High Court quash the release of black cab rapist amid Parole Board concerns

High Court judges who overturned a decision to release black cab rapist John Worboys from prison said a number of “striking features” of his case “give rise to concern”.

They said his change of position from denial to admitting the sex attacks was a “dramatic volte face” which came after “at least six years of his adamantly maintaining his innocence and attempting to secure his release”.

Sir Brian Leveson, who announced the decision of the three judges on Wednesday, said the possibility that 60-year-old Worboys – now known as John Radford – was “not being open and honest with the professionals”, and the Parole Board panel itself, “fell to be considered”.

The judges set out their reasons in a lengthy written ruling quashing the Parole Board’s December decision to release Worboys, and remitting the case for a “fresh determination” before “a differently constituted” panel.

Sir Brian, Mr Justice Jay and Mr Justice Garnham ruled that the Parole Board should have “undertaken further inquiry into the circumstances of his offending”, particularly “the extent to which the limited way in which he has described his offending may undermine his overall credibility and reliability”.

They added: “This is so even in relation to the offences of which he was convicted, let alone any other offending.”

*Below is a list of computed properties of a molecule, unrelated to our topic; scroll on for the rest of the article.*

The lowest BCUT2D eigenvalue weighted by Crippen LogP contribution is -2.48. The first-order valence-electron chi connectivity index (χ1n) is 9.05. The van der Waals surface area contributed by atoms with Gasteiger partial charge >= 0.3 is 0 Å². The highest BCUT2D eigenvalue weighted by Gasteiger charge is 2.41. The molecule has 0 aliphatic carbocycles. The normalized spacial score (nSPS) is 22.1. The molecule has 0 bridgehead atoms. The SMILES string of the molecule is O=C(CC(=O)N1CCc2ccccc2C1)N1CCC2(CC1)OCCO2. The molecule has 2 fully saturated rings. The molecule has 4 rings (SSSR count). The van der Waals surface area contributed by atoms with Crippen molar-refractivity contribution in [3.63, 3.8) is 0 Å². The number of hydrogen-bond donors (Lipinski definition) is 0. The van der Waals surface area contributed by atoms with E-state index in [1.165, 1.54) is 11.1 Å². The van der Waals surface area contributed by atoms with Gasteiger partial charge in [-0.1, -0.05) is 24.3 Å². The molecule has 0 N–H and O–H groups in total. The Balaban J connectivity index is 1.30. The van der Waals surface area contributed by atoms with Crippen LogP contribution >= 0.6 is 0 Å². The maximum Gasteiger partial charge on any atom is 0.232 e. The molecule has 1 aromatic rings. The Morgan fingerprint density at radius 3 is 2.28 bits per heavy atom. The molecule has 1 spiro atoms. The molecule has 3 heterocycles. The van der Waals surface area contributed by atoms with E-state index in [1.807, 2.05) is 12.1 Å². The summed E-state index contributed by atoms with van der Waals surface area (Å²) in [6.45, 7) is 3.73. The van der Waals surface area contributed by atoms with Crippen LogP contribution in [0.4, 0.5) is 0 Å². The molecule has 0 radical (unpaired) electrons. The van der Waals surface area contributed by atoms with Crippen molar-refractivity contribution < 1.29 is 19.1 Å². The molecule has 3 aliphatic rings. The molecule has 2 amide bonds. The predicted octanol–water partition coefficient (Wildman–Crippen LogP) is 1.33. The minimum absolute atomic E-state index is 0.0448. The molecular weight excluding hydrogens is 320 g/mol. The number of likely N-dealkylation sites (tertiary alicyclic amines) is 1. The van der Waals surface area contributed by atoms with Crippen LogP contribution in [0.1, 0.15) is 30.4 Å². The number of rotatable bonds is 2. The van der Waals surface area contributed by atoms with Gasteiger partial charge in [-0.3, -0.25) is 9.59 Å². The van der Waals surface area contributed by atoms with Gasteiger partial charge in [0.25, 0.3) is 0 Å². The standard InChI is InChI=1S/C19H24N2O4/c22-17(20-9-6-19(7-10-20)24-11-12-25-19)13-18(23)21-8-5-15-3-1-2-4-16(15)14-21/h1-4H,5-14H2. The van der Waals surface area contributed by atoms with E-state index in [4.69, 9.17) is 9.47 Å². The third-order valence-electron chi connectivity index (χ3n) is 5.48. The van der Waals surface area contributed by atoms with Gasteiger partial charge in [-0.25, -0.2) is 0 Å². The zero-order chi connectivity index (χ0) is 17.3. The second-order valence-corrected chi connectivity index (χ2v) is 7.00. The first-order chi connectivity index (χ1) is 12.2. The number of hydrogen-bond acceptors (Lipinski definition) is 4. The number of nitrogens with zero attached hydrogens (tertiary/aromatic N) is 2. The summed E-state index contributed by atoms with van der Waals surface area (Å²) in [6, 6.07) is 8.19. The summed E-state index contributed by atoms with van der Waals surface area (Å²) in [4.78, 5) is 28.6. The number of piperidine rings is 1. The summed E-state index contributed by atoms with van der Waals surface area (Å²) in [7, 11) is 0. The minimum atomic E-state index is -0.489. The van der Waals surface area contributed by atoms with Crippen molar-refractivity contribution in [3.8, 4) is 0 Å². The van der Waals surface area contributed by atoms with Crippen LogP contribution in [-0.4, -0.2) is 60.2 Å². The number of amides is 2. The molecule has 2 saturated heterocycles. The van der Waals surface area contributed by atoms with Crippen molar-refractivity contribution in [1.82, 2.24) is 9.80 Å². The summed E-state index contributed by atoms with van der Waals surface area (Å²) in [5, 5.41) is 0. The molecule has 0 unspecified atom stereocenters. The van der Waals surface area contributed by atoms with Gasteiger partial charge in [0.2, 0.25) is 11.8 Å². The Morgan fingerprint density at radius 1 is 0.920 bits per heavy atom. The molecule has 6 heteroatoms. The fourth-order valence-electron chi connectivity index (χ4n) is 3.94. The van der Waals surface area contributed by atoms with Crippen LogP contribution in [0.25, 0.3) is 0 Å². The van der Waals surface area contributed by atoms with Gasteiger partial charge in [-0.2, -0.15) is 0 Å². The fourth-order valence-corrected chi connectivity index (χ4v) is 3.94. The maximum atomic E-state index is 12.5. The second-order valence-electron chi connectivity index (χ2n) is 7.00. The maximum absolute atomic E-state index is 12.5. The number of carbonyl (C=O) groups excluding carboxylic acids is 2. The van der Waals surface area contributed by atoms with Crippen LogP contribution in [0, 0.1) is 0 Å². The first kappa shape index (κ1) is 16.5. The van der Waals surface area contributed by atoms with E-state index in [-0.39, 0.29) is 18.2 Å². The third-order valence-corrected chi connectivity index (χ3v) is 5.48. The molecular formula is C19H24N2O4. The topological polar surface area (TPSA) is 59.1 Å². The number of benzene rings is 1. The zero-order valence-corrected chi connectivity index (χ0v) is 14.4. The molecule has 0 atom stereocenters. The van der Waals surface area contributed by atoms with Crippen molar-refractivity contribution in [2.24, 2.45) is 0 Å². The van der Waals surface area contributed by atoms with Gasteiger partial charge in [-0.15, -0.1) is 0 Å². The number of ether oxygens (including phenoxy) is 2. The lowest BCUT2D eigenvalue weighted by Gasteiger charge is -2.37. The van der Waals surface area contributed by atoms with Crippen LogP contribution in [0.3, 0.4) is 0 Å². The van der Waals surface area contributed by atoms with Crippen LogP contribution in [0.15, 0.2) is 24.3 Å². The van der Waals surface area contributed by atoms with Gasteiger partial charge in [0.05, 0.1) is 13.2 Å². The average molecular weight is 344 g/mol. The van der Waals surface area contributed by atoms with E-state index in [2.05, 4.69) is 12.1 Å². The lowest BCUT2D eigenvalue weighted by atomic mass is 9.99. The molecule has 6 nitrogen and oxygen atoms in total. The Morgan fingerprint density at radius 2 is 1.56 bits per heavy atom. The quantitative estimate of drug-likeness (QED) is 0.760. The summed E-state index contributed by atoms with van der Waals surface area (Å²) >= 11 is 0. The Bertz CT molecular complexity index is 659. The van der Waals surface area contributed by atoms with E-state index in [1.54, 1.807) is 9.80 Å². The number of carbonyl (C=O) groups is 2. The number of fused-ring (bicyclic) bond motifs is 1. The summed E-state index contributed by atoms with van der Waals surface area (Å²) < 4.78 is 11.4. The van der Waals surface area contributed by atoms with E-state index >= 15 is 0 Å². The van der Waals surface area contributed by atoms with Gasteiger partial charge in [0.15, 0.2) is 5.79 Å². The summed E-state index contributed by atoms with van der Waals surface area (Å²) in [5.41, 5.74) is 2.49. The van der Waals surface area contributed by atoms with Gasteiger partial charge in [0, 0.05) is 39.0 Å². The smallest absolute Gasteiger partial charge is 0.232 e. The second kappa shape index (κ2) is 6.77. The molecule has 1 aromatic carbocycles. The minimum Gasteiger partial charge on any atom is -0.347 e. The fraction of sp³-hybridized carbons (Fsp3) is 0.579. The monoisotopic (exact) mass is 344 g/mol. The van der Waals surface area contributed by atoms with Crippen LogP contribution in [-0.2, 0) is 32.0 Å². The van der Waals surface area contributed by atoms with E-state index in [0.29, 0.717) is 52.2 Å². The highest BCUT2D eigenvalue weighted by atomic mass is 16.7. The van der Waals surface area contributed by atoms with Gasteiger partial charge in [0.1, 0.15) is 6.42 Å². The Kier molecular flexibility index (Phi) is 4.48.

Sir Brian said: “Overall, the possibility exists that Mr Radford has provided what may be described as a carefully calibrated account, steering adroitly between admitting too much and too little, rather than one that is entirely open and forthcoming.”

While recognising it was a “difficult, troubling case with many exceptional features”, the court was “driven to conclude that, in the particular circumstances of this case, the Parole Board ought to have carried out, or have instigated the carrying out of, further inquiry”.

There was material which could have been used as a “means of probing and testing the honesty and veracity of Mr Radford’s account”.

Sir Brian said a key issue of the case, and one directly relevant to “Mr Radford’s continuing risk”, was “whether he was being open and honest”.

He said: “We must emphasise that we have not held, nor must we be understood as suggesting, that Mr Radford’s present risk is such that his continued imprisonment is necessary for the protection of the public, or that the Parole Board should so find.

“Subject only to the review jurisdiction of this court, the assessment of all the available evidence, and all matters relevant to Mr Radford’s risk, is for the Parole Board alone to make.”

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